''I'm hitting the ball as well as I have in a long time,'' Warren said. ''Hitting fairways and greens is the most important thing around here, so hopefully I wake up tomorrow with the same swing.''

Chesters and Bourdy were among several golfers unable to play a single hole in the second round on Friday.

Warren, a three-time European Tour winner, has struggled this season and needs a strong performance to keep his playing privileges for next year.

Currently ranked 144th, Warren needs to break into the top 116 to keep his card.

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Watch: Is this the up-and-down of the year?

By Golf Channel DigitalOctober 19, 2018, 3:30 pm

Play away from the pin? Just because there's a tree in your way? Not Gonzalo Fernandez-Castano. Watch him channel some Arnie (or, more appropriately, some Seve) with this shot in the Valderrama Masters:

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Cut Line: Johnny's exit, Tiger's fatigue

By Rex HoggardOctober 19, 2018, 2:06 pm

In this week’s edition we bid farewell to the most outspoken and insightful analyst of his generation and examine a curious new interpretation that will require players to start paying attention to the small print.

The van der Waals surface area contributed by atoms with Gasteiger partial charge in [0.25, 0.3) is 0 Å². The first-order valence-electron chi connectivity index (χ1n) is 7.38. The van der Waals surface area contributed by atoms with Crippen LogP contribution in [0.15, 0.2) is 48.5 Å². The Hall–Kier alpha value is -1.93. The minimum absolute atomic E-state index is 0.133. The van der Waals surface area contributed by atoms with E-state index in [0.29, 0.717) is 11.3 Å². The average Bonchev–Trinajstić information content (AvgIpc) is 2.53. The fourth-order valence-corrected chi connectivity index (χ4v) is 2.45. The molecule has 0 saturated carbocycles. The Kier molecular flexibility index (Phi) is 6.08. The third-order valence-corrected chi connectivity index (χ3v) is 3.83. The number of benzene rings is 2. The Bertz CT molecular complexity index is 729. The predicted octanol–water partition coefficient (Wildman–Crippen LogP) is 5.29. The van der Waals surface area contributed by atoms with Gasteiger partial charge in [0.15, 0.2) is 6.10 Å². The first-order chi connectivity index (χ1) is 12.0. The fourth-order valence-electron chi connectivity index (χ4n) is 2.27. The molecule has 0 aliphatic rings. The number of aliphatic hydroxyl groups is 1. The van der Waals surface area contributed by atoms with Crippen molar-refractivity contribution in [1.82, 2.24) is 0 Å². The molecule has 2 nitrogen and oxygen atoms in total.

Made Cut

Here’s Johnny. After nearly three decades Johnny Miller will hang up his microphone following next year’s Waste Management Phoenix Open.

Miller called his first tournament as NBC Sports/Golf Channel’s lead analyst in 1990 at the Bob Hope Chrysler Classic and he told Cut Line this week that at 71 years old he’s ready to relax and spend time with his 24 grandchildren.

“I was the first guy with an open microphone,” Miller said. “That requires a lot of concentration. It’s not that I couldn’t do it but the handwriting was on the wall; it would be more of a challenge.”

Miller will be missed for his insight as much as his often-blunt deliveries, but it’s the latter that made him one of a kind.

A long ride to the right place. After nearly four years of legal wrangling a group of PGA Tour caddies dropped their class-action lawsuit against the circuit this week.

The lawsuit was filed in U.S. District Court in early 2015 in an attempt by the caddies to secure marketing rights for the bibs they wear during tournaments as a way to create better healthcare and retirement benefits.

The district court largely ruled against the caddies and that ruling was upheld by an appeals court earlier this year, but better healthcare options may still be in the cards for the caddies.

“I told the guys, if we really want a healthy working relationship with the Tour, we need to fix this and open the lines of communication,” said Scott Sajtinac, the president of the Association of Professional Tour Caddies.

Sajtinac told Cut Line that the Tour has offered a potential increase to the longtime stipend they give caddies for healthcare and in a statement the circuit said talks are ongoing.